Instead of sleeping in and having some good old college free time this past Saturday, Paul Zehr spent the morning calling cues as head stage manager for the Winter One Acts, and then, following a short afternoon break, performed that evening as one of seven soloists for the 55th Annual Concerto-Aria Concert.

Like many theater and music performance majors on campus, Zehr finds himself committed to hours of rehearsal every day, in addition to other outside responsibilities.

Already this semester, Zehr represented Goshen College at the American Collegiate Theater Festival in Milwaukee as a scene partner for the Irene-Ryan Acting Competition. He was also cast as one of the leads in the upcoming spring mainstage, “The Boys Next Door.”

His commitment to theater-related events has kept him busy this semester, but Zehr doesn’t intend to forget why he finds theater relevant and important for him to do.

            “Theater is important because it humanizes people,” said Zehr. “Theater makes you think. It defeats stereotypes. It’s raw and real.”

            Zehr is a theater and music double major, so his commitments don’t just include time spent in the theater, but extend to performance of music as well. According to Zehr, these two fields overlap because theater influences his work as a musician.

“I need to have something that connects me to the music besides just the sound,” said Zehr. “Some people would argue that it’s all about the sound, but for me, that doesn’t cut it. It has to be a performance.”

Although Zehr’s love for performance is easy to recognize onstage, he doesn’t deny that he wrestles with difficult questions about the future.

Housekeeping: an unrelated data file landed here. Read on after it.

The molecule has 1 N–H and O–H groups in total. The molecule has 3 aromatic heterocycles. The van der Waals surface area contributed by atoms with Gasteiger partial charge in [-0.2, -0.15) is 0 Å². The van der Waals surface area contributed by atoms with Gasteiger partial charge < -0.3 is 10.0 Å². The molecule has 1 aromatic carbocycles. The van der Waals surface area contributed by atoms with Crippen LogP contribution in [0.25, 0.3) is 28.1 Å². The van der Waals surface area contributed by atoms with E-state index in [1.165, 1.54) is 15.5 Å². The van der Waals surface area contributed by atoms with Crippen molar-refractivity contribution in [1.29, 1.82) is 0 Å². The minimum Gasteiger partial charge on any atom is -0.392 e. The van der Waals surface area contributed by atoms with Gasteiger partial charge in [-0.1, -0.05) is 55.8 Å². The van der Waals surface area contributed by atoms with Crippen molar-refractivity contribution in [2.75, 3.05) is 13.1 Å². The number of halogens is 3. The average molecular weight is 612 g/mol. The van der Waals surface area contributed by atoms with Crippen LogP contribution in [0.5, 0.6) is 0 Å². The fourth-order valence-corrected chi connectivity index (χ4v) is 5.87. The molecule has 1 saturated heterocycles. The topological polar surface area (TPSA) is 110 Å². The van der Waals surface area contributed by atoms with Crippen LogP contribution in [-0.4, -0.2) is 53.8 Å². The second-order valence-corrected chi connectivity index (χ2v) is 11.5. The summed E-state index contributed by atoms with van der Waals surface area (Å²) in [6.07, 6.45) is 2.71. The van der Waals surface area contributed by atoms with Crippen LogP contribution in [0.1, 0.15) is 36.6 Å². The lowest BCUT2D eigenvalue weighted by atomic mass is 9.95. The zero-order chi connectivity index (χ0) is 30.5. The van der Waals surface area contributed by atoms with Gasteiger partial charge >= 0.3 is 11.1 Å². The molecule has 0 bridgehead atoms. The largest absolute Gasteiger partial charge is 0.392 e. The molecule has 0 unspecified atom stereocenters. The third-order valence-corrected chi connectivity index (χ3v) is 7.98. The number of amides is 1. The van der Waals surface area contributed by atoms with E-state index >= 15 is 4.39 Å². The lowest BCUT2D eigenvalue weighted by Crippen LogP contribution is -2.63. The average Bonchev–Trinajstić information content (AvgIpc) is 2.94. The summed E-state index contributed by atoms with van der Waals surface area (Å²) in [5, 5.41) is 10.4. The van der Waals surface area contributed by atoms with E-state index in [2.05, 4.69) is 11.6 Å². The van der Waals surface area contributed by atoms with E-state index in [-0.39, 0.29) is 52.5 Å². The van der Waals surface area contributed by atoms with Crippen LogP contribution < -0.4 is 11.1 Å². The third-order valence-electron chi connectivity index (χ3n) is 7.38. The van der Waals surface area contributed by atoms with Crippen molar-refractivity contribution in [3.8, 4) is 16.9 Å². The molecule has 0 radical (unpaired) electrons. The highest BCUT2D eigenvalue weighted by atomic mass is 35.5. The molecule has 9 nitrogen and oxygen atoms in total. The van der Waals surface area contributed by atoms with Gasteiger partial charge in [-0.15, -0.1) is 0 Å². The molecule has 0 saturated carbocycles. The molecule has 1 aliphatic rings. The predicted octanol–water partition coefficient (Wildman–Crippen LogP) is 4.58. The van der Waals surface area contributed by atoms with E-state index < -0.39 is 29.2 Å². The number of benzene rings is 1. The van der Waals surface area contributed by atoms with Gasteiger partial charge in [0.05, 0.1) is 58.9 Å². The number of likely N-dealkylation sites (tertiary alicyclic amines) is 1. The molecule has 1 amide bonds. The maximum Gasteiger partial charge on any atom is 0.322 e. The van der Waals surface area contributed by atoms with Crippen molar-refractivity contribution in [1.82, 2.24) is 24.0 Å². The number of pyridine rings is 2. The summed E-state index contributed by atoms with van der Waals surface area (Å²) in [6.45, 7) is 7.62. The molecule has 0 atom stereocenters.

“I definitely question my commitment when I think about the kind of life I want to live after college,” said Zehr. “I’m not sure I want to be auditioning all the time or be on a production team. Or when I think about my home life or family stability, I question whether theater is a viable option.”

Despite these difficult questions, Zehr is still able to remember many rewarding moments that encourage him to continue performing.

One of those rewarding moments came last semester when Zehr performed as Orpheus in GC’s mainstage production, “Eurydice.” Although the process of creating the complex play was confusing and didn’t always make sense, Zehr found it rewarding to see it all come together.

“That was the first time I really felt confident in the theater as a lead role,” said Zehr. “I knew who I was onstage and felt like I could react how I needed to.”

This idea of finding confidence from theater is one that has him thinking about a career in educational theater.

“When a student becomes an actor, it requires them to learn about themselves in order to explore something different than themselves,” said Zehr. “You don’t have to conform to societal norms that you fit into, and it can help boost your confidence.”

Instead of jumping into a career in theater after college, Zehr would like to take some time away from the theater. He’s hoping that this time will help him figure out what he wants to do with his life.

“In some ways, that makes me disappointed in myself because it makes me feel like I haven’t done enough work to find out what I like,” said Zehr. “But, I think there’s always a struggle to redefine what you want.”

In the face of an uncertain future in the arts, Zehr has managed to find a sense of contentment.

“So many other people have gone through this struggle before me, and they’ve turned out okay. Rather than get stuck in that uncertainty, I think it’s important to live past it.”